Hungary 4

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BIOGRAPHICAL INFORMATION

AGE: 50

DATE OF BIRTH (DD/MM/YYYY): 10/12/1960

PLACE OF BIRTH: Bodroghalom, Hungary

GENDER: female

ETHNICITY: Hungarian

OCCUPATION: pharmacist

EDUCATION: graduate school

AREA(S) OF RESIDENCE OUTSIDE REPRESENTATIVE REGION FOR LONGER THAN SIX MONTHS:

She has lived in Sátoraljaújhely (14 years), Budapest (seven years), and Szeged (two years), all in Hungary. She then lived for two years in Pasadena, California, in the United States, and then settled in Valencia, California, in the 1980s.

OTHER INFLUENCES ON SPEECH:

She learned English when she was 25 years old in Hungary; at her school they wanted her to learn two foreign languages. When she moved to California, she took a six-week course in English.

The text used in our recordings of scripted speech can be found by clicking here.

RECORDED BY: Delilah Kujala (under supervision of David Nevell)

DATE OF RECORDING (DD/MM/YYYY): 20/11/2010

PHONETIC TRANSCRIPTION OF SCRIPTED SPEECH: N/A

TRANSCRIBED BY: N/A

DATE OF TRANSCRIPTION (DD/MM/YYYY): N/A

ORTHOGRAPHIC TRANSCRIPTION OF UNSCRIPTED SPEECH:

Well, I came to this country from a place where, besides major political, um, disaster, no other natural disaster ever happened.  In 1994, I believe so it happened the Northridge earthquake.  When, um, I was planning to go to work very early, like 4 o’clock in the morning because it was a holiday, a school holiday.  And then I was gonna go with the children somewhere to have fun, after work, coming home early.  But somehow I was too tired and I decided not to do it.  And I was very tired, sleeping, when my daughters started to shake me up. Their “Mommy! Mommy!  It’s an earthquake!”  Finally, I managed up from the bed.  We were trying to go down the stairs, but all the stairs were covered with the books because the bookcase was knocked down, that was on the hallway. Um, realized they couldn’t turn on the light.  We couldn’t open the garage door.  We had to go through the front door.  Then grabbed couple of clothes.  By the time we went outside, our neighbors had, but it was shivering, shaking outside.  Because, uh, everybody just ran out from the house.  And my godson was here, was sleeping downstairs in the basement area.  And he first didn’t know what’s going on.  His mirror got knocked over from the floor, from the wall.  So, finally he heard us and then he came.  So we were standing outside and uh, he managed to open up the garage door, to detach, um, the rail and open up the garage door.  And then luckily we had a van.  We moved the van out and then that’s where we  were sitting because we were not able to come back.  It was the aftershocks were happening like every five, ten minutes.  So we spend the rest of the night outside.  It was like 4 o’clock, 4 or 3 in the afternoon, in the morning.  Spend the rest of the morning outside.  Everybody was outside, whoever could escape. Some people got trapped. Yeah, it was pretty devastating.  So, in the morning when we assess what really happened we came into the house.  Everything was out.  I mean the, from the cabinet, the, the glasses were broken the sugar.  The, the, the, the, what is it?  Honey all over.  I mean, this place on the kitchen looked like you couldn’t step anywhere.  The television was knocked out in the middle of the room.  The bio, the, the, the piano was in the middle.  We had a big fish tank.  The fish were all over in the carpet.  We tried to pick up what we could, but since it was so dangerous.  There were all the aftershocks were happening.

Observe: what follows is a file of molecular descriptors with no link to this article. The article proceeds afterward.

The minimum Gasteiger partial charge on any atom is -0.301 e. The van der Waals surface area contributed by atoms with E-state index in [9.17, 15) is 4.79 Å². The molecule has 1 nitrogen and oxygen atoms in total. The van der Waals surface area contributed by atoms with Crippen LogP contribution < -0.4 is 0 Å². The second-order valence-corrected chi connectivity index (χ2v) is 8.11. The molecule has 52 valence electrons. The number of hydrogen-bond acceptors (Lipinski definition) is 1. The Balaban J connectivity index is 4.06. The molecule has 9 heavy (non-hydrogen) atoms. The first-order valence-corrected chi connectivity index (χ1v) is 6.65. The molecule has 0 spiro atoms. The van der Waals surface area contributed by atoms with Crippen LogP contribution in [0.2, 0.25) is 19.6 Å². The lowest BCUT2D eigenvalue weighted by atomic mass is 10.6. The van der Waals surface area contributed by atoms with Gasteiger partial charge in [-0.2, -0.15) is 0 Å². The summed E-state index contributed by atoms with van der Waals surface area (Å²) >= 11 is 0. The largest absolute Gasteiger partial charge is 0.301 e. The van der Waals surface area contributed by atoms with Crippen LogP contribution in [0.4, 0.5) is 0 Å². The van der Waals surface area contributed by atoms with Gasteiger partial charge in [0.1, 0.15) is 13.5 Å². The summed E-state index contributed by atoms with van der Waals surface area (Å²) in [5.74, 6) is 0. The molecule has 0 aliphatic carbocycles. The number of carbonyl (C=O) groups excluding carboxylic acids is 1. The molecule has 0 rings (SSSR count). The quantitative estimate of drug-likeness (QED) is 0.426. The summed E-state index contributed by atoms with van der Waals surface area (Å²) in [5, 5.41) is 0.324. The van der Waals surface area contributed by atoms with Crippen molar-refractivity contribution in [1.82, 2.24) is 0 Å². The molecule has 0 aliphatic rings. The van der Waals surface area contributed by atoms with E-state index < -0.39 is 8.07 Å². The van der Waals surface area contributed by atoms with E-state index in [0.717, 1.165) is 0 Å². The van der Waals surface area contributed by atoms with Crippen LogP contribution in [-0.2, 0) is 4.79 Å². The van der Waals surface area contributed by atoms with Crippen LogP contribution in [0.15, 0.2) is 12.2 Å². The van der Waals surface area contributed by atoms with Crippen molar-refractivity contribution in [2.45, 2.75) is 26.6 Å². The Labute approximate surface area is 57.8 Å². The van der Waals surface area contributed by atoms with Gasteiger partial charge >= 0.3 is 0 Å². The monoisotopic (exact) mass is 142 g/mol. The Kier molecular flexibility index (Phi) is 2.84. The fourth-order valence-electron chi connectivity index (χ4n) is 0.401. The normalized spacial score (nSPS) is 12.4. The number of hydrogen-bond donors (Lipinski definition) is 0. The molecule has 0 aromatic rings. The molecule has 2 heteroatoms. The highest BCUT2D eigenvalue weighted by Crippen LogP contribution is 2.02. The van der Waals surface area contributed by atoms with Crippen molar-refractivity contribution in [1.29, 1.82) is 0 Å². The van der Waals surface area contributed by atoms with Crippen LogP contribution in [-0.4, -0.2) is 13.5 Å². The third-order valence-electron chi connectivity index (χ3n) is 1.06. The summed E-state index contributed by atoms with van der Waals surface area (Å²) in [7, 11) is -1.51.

TRANSCRIBED BY: Delilah Kujala (under supervision of David Nevell)

DATE OF TRANSCRIPTION (DD/MM/YYYY): 20/11/2010

PHONETIC TRANSCRIPTION OF UNSCRIPTED SPEECH: N/A

TRANSCRIBED BY: N/A

DATE OF TRANSCRIPTION (DD/MM/YYYY): N/A

SCHOLARLY COMMENTARY: N/A

COMMENTARY BY: N/A

DATE OF COMMENTARY (DD/MM/YYYY): N/A

The archive provides:

  • Recordings of accent/dialect speakers from the region you select.
  • Text of the speakers’ biographical details.
  • Scholarly commentary and analysis in some cases.
  • In most cases, an orthographic transcription of the speakers’ unscripted speech.  In a small number of cases, you will also find a narrow phonetic transcription of the sample (see Phonetic Transcriptions for a complete list).  The recordings average four minutes in length and feature both the reading of one of two standard passages, and some unscripted speech. The two passages are Comma Gets a Cure (currently our standard passage) and The Rainbow Passage (used in our earliest recordings).

 

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